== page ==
||Alex Kurtzman obviously wants “People Like Us” to transcend its soap-operatic plot, but it doesn’t. The story of two half-siblings bonding after their father’s death comes across as forced and manipulative. That’s not only because the writing, which the long-time scripter-producer shared with two colleagues, lacks subtlety, but because his novice direction is so aggressive (especially as italicized by Salvatore Totino’s in-your-face cinematography, Robert Leighton’s hyperbolic editing and A.R. Rahman’s bombastic score) that it transforms what might have been sensitive performances into frantic mugging acts.
Chris Pine stars as Sam, a slick, hard-driving, motor-mouthed, shortcut-taking salesman who gets into trouble with his even more bellicose boss (Jon Favreau) in the barter game for a transport error that could not only cost their company dearly but get them into trouble with the FTC. To make matters worse, he learns that his estranged father Jerry—a music producer who peaked in the 1970s—has died, and has to travel with his girlfriend Hannah (Olivia Wilde) back home for the funeral. There his mother Lillian (Michelle Pfeiffer) greets him less with open arms than a disapproving glare.
But a surprise is in store when Sam meets with Jerry’s long-time lawyer Ike Rafferty (Philip Baker Hall), who gives him a case containing $150,000 with instructions to deliver it to somebody named Josh. It turns out that the intended recipient is Jerry’s grandson (Michael Hall D’Addario), the child of Frankie (Elizabeth Banks), the half-sister Sam never knew he had, and a recovering alcoholic trying to raise the boy alone via a job as a bartender in a glitzy hotel.
Sam, deeply in debt himself, considers just keeping the cash. But instead he inserts himself into Frankie and Josh’s lives—becoming a quasi-surrogate father figure to the boy, one of those super-precocious troubled kids who shoplifts and plays pranks like blowing up the school swimming pool, and a friend to his mom (pretending, for example, to be in AA himself). But in the process he doesn’t reveal his family connection to them.
His rationale for that is never satisfactory—he explains in the obligatory reconciliation episode toward the close, after the truth has caused a rift with Frankie, that he was frightened at the prospect. But the real reason for his withholding the fact comes for the writers, not the character: there’ simply wouldn’t be much narrative tension without it. Of course it does point toward one potentially unsettling direction—a possible romance between siblings. But the writers, and Sam, are quick to quash that idea, though in fact it does come up when Sam finally has to tell Frankie he’s her half-brother.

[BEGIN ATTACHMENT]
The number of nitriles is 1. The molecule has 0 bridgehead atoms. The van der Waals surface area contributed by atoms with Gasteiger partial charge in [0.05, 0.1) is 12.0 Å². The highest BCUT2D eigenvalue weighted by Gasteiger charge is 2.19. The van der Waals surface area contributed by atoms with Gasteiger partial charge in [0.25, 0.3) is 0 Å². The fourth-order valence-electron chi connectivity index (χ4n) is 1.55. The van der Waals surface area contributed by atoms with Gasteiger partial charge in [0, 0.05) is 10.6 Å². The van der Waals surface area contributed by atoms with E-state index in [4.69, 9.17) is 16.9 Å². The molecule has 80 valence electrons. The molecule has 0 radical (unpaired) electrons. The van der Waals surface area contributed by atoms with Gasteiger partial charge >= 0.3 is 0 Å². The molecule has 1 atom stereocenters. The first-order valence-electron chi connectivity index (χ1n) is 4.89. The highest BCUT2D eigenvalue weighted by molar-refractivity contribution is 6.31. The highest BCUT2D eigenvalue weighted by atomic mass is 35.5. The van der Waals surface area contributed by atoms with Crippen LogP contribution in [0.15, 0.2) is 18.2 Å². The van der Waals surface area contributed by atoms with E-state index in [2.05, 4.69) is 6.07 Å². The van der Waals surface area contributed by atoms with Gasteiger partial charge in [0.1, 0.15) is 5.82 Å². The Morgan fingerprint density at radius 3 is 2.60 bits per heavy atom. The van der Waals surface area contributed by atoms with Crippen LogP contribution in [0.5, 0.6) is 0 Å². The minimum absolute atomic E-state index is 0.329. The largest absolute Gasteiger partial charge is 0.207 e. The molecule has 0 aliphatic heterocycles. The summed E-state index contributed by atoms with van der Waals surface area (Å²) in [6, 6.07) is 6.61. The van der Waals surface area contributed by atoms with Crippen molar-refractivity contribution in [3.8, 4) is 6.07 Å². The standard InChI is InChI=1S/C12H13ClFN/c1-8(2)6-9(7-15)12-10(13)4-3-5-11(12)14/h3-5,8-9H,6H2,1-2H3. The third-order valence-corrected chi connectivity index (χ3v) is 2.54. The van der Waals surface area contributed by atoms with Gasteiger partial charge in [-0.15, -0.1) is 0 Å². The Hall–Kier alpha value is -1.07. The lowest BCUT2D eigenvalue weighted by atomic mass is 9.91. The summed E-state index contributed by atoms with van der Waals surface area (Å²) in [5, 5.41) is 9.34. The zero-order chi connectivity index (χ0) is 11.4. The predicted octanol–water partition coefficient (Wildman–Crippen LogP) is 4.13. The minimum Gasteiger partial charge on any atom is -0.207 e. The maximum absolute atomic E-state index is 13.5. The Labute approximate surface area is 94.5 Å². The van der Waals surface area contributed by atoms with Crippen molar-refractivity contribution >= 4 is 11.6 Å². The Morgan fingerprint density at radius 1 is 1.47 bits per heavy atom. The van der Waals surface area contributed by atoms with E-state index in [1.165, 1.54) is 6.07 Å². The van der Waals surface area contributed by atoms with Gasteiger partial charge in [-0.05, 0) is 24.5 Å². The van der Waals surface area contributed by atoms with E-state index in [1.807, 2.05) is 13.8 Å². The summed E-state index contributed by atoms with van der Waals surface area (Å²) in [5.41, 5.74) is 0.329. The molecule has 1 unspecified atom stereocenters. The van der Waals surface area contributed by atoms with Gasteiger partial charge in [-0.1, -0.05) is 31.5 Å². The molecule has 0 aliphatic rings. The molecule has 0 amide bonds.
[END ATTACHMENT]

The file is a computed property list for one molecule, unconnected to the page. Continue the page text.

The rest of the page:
More importantly, though, Kurtzman and his cohorts use the device to pump up what might have been a delicate, touching family drama. They portray Sam as increasingly torn up by his kind-of imposture, a decision that takes Pine’s performance into ever more extravagant paroxysms of angst and regret. And though D’Addario shows, in his quieter scenes, a real sense of vulnerability, the writing too often depicts him as a smart-alecky sitcom tyke with a too-clever rejoinder for every situation. Pfeiffer benefits from a role than has real shading, but even she is encouraged to go to often for broke, and forced to recite dialogue with a soapy taste (as when she tells Sam that he has a talent for running away from problems). Banks, moreover, is presented as the same sort of hard-pressed but hard-boiled striver that Pfeiffer once portrayed—none too successfully—in her duet with Al Pacino in “Frankie and Johnny” twenty years ago. The rest of the cast is fine, with Wilde showing some real depth and Hall, as usual, nicely rumpled; but Favreau comes on far too strong.
Unfortunately, the characters here seem less like real people than figures who have stepped onto the big screen from weekday afternoon serial dramas—not “People Like Us” at all, but “People Like Them.”